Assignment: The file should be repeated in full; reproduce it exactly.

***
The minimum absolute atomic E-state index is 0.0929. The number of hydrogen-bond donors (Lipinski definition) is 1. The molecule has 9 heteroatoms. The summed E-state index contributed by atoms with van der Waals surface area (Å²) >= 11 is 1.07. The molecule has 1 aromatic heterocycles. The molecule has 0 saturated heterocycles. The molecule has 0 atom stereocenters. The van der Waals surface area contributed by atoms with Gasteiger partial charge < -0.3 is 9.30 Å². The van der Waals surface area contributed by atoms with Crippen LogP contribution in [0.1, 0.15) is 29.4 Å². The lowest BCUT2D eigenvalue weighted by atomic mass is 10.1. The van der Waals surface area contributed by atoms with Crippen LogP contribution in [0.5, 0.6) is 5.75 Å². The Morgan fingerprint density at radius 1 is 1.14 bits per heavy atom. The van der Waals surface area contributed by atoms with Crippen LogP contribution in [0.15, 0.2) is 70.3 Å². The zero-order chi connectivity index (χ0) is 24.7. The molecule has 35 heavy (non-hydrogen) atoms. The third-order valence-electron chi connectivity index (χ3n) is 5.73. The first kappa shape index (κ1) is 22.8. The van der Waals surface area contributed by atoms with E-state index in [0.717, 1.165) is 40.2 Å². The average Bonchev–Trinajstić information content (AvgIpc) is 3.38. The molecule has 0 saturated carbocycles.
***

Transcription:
The minimum absolute atomic E-state index is 0.0929. The number of hydrogen-bond donors (Lipinski definition) is 1. The molecule has 9 heteroatoms. The summed E-state index contributed by atoms with van der Waals surface area (Å²) >= 11 is 1.07. The molecule has 1 aromatic heterocycles. The molecule has 0 saturated heterocycles. The molecule has 0 atom stereocenters. The van der Waals surface area contributed by atoms with Gasteiger partial charge < -0.3 is 9.30 Å². The van der Waals surface area contributed by atoms with Crippen LogP contribution in [0.1, 0.15) is 29.4 Å². The lowest BCUT2D eigenvalue weighted by atomic mass is 10.1. The van der Waals surface area contributed by atoms with Crippen LogP contribution in [0.5, 0.6) is 5.75 Å². The Morgan fingerprint density at radius 1 is 1.14 bits per heavy atom. The van der Waals surface area contributed by atoms with Crippen LogP contribution in [0.15, 0.2) is 70.3 Å². The zero-order chi connectivity index (χ0) is 24.7. The molecule has 35 heavy (non-hydrogen) atoms. The third-order valence-electron chi connectivity index (χ3n) is 5.73. The first kappa shape index (κ1) is 22.8. The van der Waals surface area contributed by atoms with E-state index in [0.717, 1.165) is 40.2 Å². The average Bonchev–Trinajstić information content (AvgIpc) is 3.38. The molecule has 0 saturated carbocycles.